The long awaited Computers on Wheels arrive at Oakhill
For two years our weary ears were subjected to our Headmaster’s speeches on advancing Oakhill technology. He grandly proclaimed that by 2014 we would all be working on devices such as laptops or iPads, rather than in crumpled exam pads. I was one of the many skeptics. How would it be feasible for over two hundred students all to have ‘a device’?
On our return from Odyssey (that is the Grade 10 group), we heard about a mysterious COW creature that had taken up a spot on the campus, making lessons fun and even more informative with access to the internet. One could type quickly, rather than scrawl on scraps of paper. Filing was suddenly easy, even to the most disorganized student, as work was stored on flash drives or in a ‘cloud’ and with access to our work from anywhere. One could listen to music on these devices, enhancing concentration. Computers came to us! We no longer needed to waste time by trooping to the slightly musty IT Center. It sounded unbelievable; a futuristic utopia amidst young oak trees.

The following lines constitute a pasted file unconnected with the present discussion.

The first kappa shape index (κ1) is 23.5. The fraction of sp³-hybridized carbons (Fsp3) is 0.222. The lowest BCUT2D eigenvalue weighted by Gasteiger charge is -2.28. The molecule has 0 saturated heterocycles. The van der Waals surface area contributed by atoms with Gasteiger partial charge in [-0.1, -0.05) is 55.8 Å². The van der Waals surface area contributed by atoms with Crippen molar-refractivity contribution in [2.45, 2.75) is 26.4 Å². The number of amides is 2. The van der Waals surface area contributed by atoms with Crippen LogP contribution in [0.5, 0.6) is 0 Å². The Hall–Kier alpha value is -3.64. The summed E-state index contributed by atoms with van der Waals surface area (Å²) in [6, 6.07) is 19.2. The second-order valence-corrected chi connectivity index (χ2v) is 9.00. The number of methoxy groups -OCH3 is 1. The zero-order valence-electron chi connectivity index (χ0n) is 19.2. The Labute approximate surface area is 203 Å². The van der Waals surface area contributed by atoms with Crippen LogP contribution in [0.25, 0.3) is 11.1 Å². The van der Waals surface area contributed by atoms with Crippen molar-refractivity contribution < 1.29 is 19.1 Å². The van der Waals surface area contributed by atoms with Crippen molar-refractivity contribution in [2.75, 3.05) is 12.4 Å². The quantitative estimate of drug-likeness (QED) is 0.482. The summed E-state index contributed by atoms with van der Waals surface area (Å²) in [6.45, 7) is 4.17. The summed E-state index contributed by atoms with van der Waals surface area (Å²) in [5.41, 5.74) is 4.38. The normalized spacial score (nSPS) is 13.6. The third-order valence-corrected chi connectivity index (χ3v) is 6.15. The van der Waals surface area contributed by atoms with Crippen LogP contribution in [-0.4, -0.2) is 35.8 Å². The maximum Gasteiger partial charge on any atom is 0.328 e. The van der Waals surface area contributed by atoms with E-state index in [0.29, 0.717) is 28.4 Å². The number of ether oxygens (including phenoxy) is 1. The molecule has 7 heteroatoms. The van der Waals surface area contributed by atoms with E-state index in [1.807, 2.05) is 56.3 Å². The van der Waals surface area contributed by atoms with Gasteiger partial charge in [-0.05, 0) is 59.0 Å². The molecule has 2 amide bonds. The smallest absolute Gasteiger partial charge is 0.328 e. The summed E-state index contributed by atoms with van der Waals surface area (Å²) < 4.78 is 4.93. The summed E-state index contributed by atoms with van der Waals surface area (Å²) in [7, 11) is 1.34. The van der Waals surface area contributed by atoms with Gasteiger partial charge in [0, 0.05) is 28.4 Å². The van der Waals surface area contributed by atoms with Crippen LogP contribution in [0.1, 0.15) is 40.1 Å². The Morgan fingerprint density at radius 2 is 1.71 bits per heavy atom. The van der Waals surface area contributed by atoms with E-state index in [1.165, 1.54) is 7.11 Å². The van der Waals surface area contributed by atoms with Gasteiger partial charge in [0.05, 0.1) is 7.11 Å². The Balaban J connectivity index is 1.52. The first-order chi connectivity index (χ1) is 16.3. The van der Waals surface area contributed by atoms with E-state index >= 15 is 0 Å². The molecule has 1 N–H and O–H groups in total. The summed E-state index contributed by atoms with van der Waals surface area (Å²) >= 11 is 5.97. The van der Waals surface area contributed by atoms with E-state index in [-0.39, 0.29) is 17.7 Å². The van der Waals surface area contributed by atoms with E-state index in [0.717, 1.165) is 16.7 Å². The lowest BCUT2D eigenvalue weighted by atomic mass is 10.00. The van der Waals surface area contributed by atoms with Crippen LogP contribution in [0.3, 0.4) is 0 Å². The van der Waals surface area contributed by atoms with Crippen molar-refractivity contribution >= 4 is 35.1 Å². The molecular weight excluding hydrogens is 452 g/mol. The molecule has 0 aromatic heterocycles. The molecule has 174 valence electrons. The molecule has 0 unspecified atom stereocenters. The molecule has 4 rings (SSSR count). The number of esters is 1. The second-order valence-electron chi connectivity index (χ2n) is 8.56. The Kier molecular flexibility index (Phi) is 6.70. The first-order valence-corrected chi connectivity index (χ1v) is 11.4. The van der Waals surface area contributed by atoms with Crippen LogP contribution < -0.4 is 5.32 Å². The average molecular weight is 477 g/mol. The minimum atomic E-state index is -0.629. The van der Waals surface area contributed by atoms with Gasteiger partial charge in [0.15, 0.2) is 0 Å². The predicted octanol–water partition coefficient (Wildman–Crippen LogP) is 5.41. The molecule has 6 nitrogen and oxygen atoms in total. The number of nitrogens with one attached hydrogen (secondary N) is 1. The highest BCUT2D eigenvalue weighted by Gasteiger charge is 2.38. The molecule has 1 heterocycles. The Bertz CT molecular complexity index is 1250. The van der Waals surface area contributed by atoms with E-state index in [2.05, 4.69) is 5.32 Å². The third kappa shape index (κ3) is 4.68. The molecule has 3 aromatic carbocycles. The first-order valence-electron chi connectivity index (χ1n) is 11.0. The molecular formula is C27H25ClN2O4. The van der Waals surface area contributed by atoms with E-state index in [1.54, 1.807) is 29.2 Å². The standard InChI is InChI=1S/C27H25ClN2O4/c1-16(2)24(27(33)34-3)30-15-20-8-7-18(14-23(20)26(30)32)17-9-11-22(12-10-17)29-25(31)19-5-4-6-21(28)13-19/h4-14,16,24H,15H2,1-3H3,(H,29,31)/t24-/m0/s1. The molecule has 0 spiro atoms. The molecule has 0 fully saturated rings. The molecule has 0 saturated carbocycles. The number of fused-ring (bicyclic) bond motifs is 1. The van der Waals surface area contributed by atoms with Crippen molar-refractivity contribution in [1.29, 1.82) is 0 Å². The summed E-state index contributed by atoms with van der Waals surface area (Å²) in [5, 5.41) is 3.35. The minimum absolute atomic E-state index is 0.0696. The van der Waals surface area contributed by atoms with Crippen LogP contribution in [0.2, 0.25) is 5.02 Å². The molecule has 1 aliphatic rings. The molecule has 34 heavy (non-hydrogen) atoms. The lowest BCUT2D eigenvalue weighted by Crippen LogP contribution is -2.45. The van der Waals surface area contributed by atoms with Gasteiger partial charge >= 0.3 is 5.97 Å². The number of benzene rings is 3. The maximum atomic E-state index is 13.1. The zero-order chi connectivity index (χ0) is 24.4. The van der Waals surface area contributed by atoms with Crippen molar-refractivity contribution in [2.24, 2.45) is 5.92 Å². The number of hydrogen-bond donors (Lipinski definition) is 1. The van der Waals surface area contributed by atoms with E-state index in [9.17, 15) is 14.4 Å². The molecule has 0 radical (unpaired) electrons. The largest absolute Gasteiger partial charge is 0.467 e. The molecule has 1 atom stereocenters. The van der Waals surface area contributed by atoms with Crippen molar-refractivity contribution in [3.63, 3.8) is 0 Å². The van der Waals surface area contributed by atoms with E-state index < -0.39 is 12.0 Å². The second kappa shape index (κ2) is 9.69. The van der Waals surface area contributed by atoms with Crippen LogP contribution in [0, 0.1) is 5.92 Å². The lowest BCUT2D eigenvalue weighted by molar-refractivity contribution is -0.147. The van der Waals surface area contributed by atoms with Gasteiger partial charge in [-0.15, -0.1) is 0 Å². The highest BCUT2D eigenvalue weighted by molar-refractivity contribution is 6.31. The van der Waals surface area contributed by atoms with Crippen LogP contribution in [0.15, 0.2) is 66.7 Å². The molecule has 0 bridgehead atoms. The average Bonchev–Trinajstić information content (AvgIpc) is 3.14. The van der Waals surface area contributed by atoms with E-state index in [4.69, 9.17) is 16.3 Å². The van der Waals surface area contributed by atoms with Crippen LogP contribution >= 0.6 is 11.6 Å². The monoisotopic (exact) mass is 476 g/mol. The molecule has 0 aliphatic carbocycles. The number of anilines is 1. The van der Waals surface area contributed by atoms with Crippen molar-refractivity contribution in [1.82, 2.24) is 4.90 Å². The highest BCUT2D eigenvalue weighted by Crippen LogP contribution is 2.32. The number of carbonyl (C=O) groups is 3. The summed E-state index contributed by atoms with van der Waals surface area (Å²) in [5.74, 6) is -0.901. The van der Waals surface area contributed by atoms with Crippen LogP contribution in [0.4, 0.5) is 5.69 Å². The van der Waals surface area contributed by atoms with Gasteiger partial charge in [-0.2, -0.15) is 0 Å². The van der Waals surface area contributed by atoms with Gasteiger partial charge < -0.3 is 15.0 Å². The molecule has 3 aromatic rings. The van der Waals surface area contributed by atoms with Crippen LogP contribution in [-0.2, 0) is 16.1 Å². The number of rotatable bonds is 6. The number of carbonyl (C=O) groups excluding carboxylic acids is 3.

COW is an acronym for Computers on Wheels. These 30 laptops use Windows 8 and are stored in a portable ‘box’ on wheels. Teachers book online and the COW is then wheeled to whomever has booked it and the students then have access for the duration of one lesson. This was all hearsay to me, as I had not experienced using these wonders myself.
Last period of the day – Afrikaans. Everyone was bored and fidgety, daydreaming of a 20 kilometer hike on the beach with our Odyssey group. As suddenly as a wave slapping our feet, our teacher informed us that we would be using the COW for the period. After experiencing it, I can truly say that it was as efficient, fast and absorbing as advertised on stage in assembly. It is thrilling that Oakhill has taken this step forward and technology will be integrated into our curriculum as surely as it will be integrated into our various careers and future. A great thank you to everyone involved in allowing the student body to experience this privilege. Now, I’m wondering, should ‘My dog ate my homework’ change to ‘A virus ate my homework’?
Written by Iqraa Daniels